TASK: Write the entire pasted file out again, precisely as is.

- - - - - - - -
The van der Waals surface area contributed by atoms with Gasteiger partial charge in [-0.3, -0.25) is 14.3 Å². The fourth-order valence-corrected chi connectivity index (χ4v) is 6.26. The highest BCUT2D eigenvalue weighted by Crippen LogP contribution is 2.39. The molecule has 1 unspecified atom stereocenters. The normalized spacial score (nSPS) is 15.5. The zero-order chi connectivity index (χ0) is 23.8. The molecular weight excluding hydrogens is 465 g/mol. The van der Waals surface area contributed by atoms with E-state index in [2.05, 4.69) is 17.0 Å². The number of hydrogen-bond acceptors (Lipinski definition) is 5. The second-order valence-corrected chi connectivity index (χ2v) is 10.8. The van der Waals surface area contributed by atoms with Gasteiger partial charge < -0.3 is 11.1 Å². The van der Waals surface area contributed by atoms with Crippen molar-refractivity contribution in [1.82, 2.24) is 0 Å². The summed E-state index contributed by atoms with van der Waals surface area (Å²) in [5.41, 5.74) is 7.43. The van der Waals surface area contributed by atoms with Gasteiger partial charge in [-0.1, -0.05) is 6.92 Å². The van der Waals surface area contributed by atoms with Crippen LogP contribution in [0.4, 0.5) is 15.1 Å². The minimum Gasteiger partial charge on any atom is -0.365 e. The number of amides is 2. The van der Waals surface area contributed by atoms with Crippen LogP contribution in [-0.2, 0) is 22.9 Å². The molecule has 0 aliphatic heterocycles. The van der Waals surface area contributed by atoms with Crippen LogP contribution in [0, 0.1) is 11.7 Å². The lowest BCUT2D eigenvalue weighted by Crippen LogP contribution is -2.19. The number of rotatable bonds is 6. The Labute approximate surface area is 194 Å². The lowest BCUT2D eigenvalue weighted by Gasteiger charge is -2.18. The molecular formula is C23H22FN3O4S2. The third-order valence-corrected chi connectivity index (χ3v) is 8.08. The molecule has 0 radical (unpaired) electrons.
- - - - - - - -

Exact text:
The van der Waals surface area contributed by atoms with Gasteiger partial charge in [-0.3, -0.25) is 14.3 Å². The fourth-order valence-corrected chi connectivity index (χ4v) is 6.26. The highest BCUT2D eigenvalue weighted by Crippen LogP contribution is 2.39. The molecule has 1 unspecified atom stereocenters. The normalized spacial score (nSPS) is 15.5. The zero-order chi connectivity index (χ0) is 23.8. The molecular weight excluding hydrogens is 465 g/mol. The van der Waals surface area contributed by atoms with E-state index in [2.05, 4.69) is 17.0 Å². The number of hydrogen-bond acceptors (Lipinski definition) is 5. The second-order valence-corrected chi connectivity index (χ2v) is 10.8. The van der Waals surface area contributed by atoms with Gasteiger partial charge < -0.3 is 11.1 Å². The van der Waals surface area contributed by atoms with Crippen molar-refractivity contribution in [1.82, 2.24) is 0 Å². The summed E-state index contributed by atoms with van der Waals surface area (Å²) in [5.41, 5.74) is 7.43. The van der Waals surface area contributed by atoms with Gasteiger partial charge in [-0.1, -0.05) is 6.92 Å². The van der Waals surface area contributed by atoms with Crippen LogP contribution in [0.4, 0.5) is 15.1 Å². The minimum Gasteiger partial charge on any atom is -0.365 e. The number of amides is 2. The van der Waals surface area contributed by atoms with Crippen LogP contribution in [-0.2, 0) is 22.9 Å². The molecule has 0 aliphatic heterocycles. The van der Waals surface area contributed by atoms with Crippen LogP contribution in [0, 0.1) is 11.7 Å². The lowest BCUT2D eigenvalue weighted by Crippen LogP contribution is -2.19. The number of rotatable bonds is 6. The Labute approximate surface area is 194 Å². The lowest BCUT2D eigenvalue weighted by Gasteiger charge is -2.18. The molecular formula is C23H22FN3O4S2. The third-order valence-corrected chi connectivity index (χ3v) is 8.08. The molecule has 0 radical (unpaired) electrons.